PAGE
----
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On page 5 of the notes by Veronika Hubeny on The AdS/CFT correspondence, we find the following:

Nevertheless, already at this level we encounter several intriguing surprises. Since strings are extended objects, some spacetimes which are singular in general relativity (for instance those with a timelike singularity akin to a conical one) appear regular in string theory. Spacetime topology-changing transitions can likewise have a completely controlled, non-singular description. Moreover, the so-called 'T-duality' equates geometrically distinct spacetimes: because strings can have both momentum and winding modes around compact directions, a spacetime with a compact direction of size $R$ looks the same to strings as spacetime with the compact direction having size $\ell_{s}^{2}/R$, which also implies that strings can’t resolve distances shorter than the string scale $\ell_{s}$. Indeed this idea is far more general (known as mirror symmetry [11]), and exemplifies why spacetime geometry is not as fundamental as one might naively expect.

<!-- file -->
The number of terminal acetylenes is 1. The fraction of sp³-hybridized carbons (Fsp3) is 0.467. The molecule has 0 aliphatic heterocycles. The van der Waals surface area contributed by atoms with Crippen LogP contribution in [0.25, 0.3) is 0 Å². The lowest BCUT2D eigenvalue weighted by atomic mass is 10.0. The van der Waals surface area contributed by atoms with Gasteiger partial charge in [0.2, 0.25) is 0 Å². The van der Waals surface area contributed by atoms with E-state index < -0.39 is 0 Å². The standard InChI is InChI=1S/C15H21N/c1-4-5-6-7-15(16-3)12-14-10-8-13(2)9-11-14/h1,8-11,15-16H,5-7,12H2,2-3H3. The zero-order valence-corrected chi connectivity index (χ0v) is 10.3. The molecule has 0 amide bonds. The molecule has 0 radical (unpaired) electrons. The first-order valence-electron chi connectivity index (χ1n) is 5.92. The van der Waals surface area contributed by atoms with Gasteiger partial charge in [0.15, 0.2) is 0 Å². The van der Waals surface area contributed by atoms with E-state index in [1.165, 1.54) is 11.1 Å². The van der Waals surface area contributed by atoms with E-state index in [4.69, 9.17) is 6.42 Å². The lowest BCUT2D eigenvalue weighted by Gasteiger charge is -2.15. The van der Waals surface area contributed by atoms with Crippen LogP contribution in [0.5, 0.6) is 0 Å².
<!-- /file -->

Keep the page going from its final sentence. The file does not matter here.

The penultimate sentence states that

A spacetime with a compact direction of size $R$ looks the same to strings as spacetime with the compact direction having size $\ell_{s}^{2}/R$.

Why does this imply that strings can’t resolve distances shorter than the string scale $\ell_{s}$?

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If $R < \ell_s$, then the T-dual spacetime has $R' = \ell_s^2/R > \ell_s$, and since the string theories on both spacetimes are equivalent, you can not meaningfully talk about $R$ being smaller than $\ell_s$ since there's always an equivalent theory where it is greater than $\ell_s$, so there are no phenomena which can only happen for very small values of $R$, and therefore there is no conceivable measurement that could test a hypothesis like $R < \ell_s$ (nor strictly speaking the hypothesis $R > \ell_s$, this is what she means by spacetime geometry not being as fundamental as expected).

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